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AARP Arizona Warns Members to Avoid Tax Scams

The AARP Fraud Watch Network is warning taxpayers that con artists and identity thieves are out to scam them during tax season. (cohdra/morguefile)
The AARP Fraud Watch Network is warning taxpayers that con artists and identity thieves are out to scam them during tax season. (cohdra/morguefile)
February 24, 2016

PHOENIX - It's not just tax season, it's also tax-scam season. AARP Arizona is warning its members to take steps to avoid tax rip-offs by con artists and other criminals that could cost taxpayers thousands of dollars.

Cynthia Fagyas, communications director for AARP Arizona, says AARP's Fraud Watch Network warns scammers often call taxpayers impersonating the Internal Revenue Service, using threats and intimidation to get them to pay a bogus tax bill over the phone.

"The IRS does not call to demand any immediate payment about taxes owed," says Fagyas. "The IRS does not ask for credit or debit cards over the phone, either. And lastly, the IRS doesn't threaten to bring the police over to your house to arrest you."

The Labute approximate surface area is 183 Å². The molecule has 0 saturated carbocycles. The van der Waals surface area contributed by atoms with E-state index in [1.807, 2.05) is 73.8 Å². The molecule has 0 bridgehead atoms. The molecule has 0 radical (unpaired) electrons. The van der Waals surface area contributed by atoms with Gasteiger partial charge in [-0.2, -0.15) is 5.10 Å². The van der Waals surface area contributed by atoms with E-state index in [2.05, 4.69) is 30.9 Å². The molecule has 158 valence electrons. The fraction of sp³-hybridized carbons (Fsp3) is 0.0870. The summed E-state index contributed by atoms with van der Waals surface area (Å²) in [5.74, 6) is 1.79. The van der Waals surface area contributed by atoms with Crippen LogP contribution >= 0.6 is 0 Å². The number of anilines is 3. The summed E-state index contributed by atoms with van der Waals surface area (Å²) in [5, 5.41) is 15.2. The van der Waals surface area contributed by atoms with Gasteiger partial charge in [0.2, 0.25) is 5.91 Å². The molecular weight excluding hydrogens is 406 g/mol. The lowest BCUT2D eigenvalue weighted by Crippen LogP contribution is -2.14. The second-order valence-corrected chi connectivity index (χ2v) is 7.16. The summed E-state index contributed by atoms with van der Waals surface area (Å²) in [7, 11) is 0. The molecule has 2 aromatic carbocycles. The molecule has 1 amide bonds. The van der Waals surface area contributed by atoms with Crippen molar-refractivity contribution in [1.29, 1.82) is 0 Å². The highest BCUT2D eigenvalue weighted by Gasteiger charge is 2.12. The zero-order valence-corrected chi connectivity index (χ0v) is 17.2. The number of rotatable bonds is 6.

Fagyas says the IRS will always notify you by mail of anything regarding a tax return.

She also says identity thieves can use your information to file a counterfeit tax return, collect a refund and leave you to clean up the mess.

AARP recommends taxpayers protect their identities with such commonsense steps as locking the mailbox, hiding driver's licenses and other ID cards, and shredding papers that contain identifying information.

Fagyas adds the AARP Foundation's Tax Aide program provides free tax preparation assistance for low-and-moderate income taxpayers, with more than 1,000 volunteers in dozens of locations across Arizona.

"The volunteers are all trained with the assistance of the IRS and we've had a very successful Tax-Aide program operating here in Arizona for quite a few years now," says Fagyas.

She adds information on avoiding tax scams or help with preparing income-tax returns both are available online. Tax Aide locations can also be found by calling 888-227-7669.

Mark Richardson, Public News Service - AZ